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Old 10-22-08, 06:49 PM   #9
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Quote:
Originally Posted by Caribou2001 View Post
My initial thoughts on requirements:

  • must be able to transport a non-ambulatory individual: should be able to strap-in securely (i.e. 4-5 point harness)
    must be comfortable
    must be safe, i.e. front brakes, no small-diameter casters touching the ground...
    no need to be able to compete in TT, just for toolin' around
Do you absolutely have to have a trike? If not, you may be able to refit a bakfiets to carry this person. Clever Cycles in Portland carrys them and I'm sure there're other sources.

On the other hand, a quick Google of "wheelchair bicycle" found this:
http://www.frankmobility.com/duetfeat.php
It specifically says that the "wheelchair" portion incorporates drum brakes, and it looks like the casters don't hit the ground when the "bike" is attached.

If you want to create something, you should probably get in touch with HPVOO. Otherwise, you'll probably get away cheaper, faster, and more reliable if you find a commercial product. No need to reinvent the wheel.
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Old 10-23-08, 07:36 AM   #10
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Thanks everyone for the great feedback (I guess I overlooked the framebuilder forum, btw.) My searches hadn't revealed the available commercial products. The Duet looks like it's pretty much what I want... now I only need $5000! Thanks again.
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Old 10-23-08, 08:12 AM   #11
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I think he is talking about the moonbuggy program

Nope. The students there did something entirely different from that.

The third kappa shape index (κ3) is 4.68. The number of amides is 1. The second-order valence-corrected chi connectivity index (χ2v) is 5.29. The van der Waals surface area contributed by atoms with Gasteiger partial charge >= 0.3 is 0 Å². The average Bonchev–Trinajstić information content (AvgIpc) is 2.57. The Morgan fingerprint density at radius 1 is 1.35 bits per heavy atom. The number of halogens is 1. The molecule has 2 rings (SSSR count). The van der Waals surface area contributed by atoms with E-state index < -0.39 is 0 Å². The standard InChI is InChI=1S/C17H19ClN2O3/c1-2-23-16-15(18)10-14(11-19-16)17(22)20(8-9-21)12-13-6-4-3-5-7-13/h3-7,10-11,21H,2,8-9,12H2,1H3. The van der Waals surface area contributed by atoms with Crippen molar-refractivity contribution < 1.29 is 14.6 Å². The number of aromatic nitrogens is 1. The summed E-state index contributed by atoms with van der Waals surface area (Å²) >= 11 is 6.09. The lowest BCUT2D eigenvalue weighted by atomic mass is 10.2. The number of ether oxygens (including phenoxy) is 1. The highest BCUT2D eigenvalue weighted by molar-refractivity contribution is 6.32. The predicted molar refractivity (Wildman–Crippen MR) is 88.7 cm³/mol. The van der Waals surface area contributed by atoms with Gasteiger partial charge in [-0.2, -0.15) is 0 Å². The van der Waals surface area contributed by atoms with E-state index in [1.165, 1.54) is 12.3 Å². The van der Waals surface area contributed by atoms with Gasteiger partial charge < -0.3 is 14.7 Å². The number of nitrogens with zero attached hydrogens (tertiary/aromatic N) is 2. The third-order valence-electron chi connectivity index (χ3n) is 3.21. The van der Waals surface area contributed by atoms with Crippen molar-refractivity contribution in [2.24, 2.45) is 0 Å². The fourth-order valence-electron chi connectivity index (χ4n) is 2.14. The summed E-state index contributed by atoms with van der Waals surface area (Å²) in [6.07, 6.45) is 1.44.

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Old 10-23-08, 06:36 PM   #12
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Thanks everyone for the great feedback (I guess I overlooked the framebuilder forum, btw.) My searches hadn't revealed the available commercial products. The Duet looks like it's pretty much what I want... now I only need $5000! Thanks again.

Yeah, well... maybe you can convince your government to pay for the beastie. Are there programs that help people purchase "assistive technologies" in the Great White North?
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Old 10-23-08, 09:36 PM   #13
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Here's another alternative:
http://www.tonystrailers.com/vehicle...aircarrier.php

Last edited by DannoXYZ; 10-23-08 at 11:03 PM.
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Old 10-23-08, 09:57 PM   #14
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Here's another alternative:
Hmmm... it got hashed when I tried to view the image. Let's see if this works:


He's pretty creative. I wonder how my cats would like this:

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Old 10-24-08, 05:38 PM   #15
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Yeah, well... maybe you can convince your government to pay for the beastie. Are there programs that help people purchase "assistive technologies" in the Great White North?
Not that I know of ... if it's something they can deem to be "recreational" (because cripples don't deserve to go to the beach, etc. don'cha'know). One of the medical centres my son goes to (Bloorview) has a recreational equipment borrowing service, so I have asked them to buy one, but frankly I won't be holding my breath.

Again, many thinks for the time and information -- I truly appreciate it. If you're ever in Toronto look me up and I'll buy you a coffee/beer/cheesecake/whatever suits your fancy and then we can go for a ride to burn off those kcal!
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Old 10-24-08, 05:51 PM   #16
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another good place to cross post this would be the utility forum....odds are you will get even more ideas.